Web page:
Following the successful completion of the PCA (Fig. 4), the user is prompted with more UI widgets to proceed to the gene ontology analysis. Specifying values for these features and clicking the Do Gene Ontology Analysis button returns a list of the top gene ontology (GO) categories according to these exact specifications set by the user (Fig. 5). To perform the gene enrichment analysis, MicroScope uses the Wallenius non-central hypergeometric distribution to retrieve p-values for each GO category analyzed. Specifically, the goseq package implements a default option to use the Wallenius distribution to approximate the true null distribution, without any significant loss in accuracy [47]. After a null distribution is established, each GO category is then tested for over and under-representation amongst the set of differentially expressed genes, and the null is used to calculate a p-value for over and under-representation. Supported organisms for GO category analysis include: human [5], mouse [6], rat [7], zebrafish [8], worm [9], chimpanzee [10], fly [11], yeast [12], bovine [13], canine [14], mosquito [15], rhesus monkey [16], frog [17], and chicken [18].
Fig. 4

Principal component analysis. Tabulated summary table of importance of principal components, as well as biplot and screeplot graphics visualizations, are produced to investigate variation and patterns in gene expression

Fig. 5

Gene ontology analysis tabulated results. Top gene ontology categories are automatically calculated and returned as a ranked list in the UI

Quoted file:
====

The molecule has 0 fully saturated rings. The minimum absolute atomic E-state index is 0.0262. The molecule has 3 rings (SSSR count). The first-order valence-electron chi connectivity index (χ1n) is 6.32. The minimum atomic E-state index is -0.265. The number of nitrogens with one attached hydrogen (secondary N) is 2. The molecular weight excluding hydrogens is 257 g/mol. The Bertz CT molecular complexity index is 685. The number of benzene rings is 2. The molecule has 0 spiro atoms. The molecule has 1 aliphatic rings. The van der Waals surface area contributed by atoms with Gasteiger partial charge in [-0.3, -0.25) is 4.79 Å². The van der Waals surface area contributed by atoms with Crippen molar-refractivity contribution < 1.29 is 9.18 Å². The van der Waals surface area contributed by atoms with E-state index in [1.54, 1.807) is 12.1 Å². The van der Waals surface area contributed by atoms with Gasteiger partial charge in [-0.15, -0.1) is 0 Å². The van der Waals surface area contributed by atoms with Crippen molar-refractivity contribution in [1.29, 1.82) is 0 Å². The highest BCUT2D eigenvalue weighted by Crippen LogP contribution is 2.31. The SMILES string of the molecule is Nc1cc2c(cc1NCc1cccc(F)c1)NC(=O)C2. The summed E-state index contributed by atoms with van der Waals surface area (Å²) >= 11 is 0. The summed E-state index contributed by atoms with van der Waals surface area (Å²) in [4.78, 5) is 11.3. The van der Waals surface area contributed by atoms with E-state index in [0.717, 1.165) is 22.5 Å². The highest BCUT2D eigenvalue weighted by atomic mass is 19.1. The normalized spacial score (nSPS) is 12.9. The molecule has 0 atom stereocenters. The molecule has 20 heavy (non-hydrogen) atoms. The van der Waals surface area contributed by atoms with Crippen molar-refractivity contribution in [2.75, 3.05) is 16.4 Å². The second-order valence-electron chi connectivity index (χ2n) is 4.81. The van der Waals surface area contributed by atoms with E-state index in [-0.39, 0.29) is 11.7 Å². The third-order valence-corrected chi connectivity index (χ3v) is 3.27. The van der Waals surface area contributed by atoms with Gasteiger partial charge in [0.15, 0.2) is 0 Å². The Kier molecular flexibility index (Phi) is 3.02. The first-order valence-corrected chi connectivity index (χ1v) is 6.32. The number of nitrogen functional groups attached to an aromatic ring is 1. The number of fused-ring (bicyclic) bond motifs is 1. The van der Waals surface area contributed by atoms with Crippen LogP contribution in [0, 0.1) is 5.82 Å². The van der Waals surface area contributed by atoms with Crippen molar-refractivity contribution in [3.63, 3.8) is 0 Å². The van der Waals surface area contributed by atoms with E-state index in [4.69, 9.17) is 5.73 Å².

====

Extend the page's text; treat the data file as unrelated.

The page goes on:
The successful completion of this step can be followed up by running a network analysis on the top GO categories, thereby generating network graphics corresponding to the number of top gene ontology categories previously requested by the user (Fig. 6). Nodes represent either gene names or gene ontology identifiers, and links represent direct associations between the two entities. In addition to serving as a visualization tool, this network analysis automatically identifies differentially expressed genes that are present within each top gene ontology, which is a level of detail not readily available by running gene ontology analysis alone. By immediately extracting the respective gene names from each top gene ontology category, MicroScope’s network analysis features serve to aid the biologist in identifying the top differentially expressed genes in the top respective gene ontology categories. Figure 7 compares interactive network visualizations of the top two gene ontologies, thereby demonstrating the immediate responsiveness of MicroScope’s network graphics to user-specified settings (e.g., number of top gene ontologies to display widget).
Fig. 6

Network graphics visualizations of top gene ontology categories. Differentially expressed genes belonging to the respective gene ontology categories are automatically displayed during the network analysis of the data. Top ten gene ontologies (and their respective genes) are shown here. Networks are zoomable and dynamically interactive, allowing the user to manually drag nodes across the screen to explore gene_name– gene_ontology interconnectivity and network architecture

Fig. 7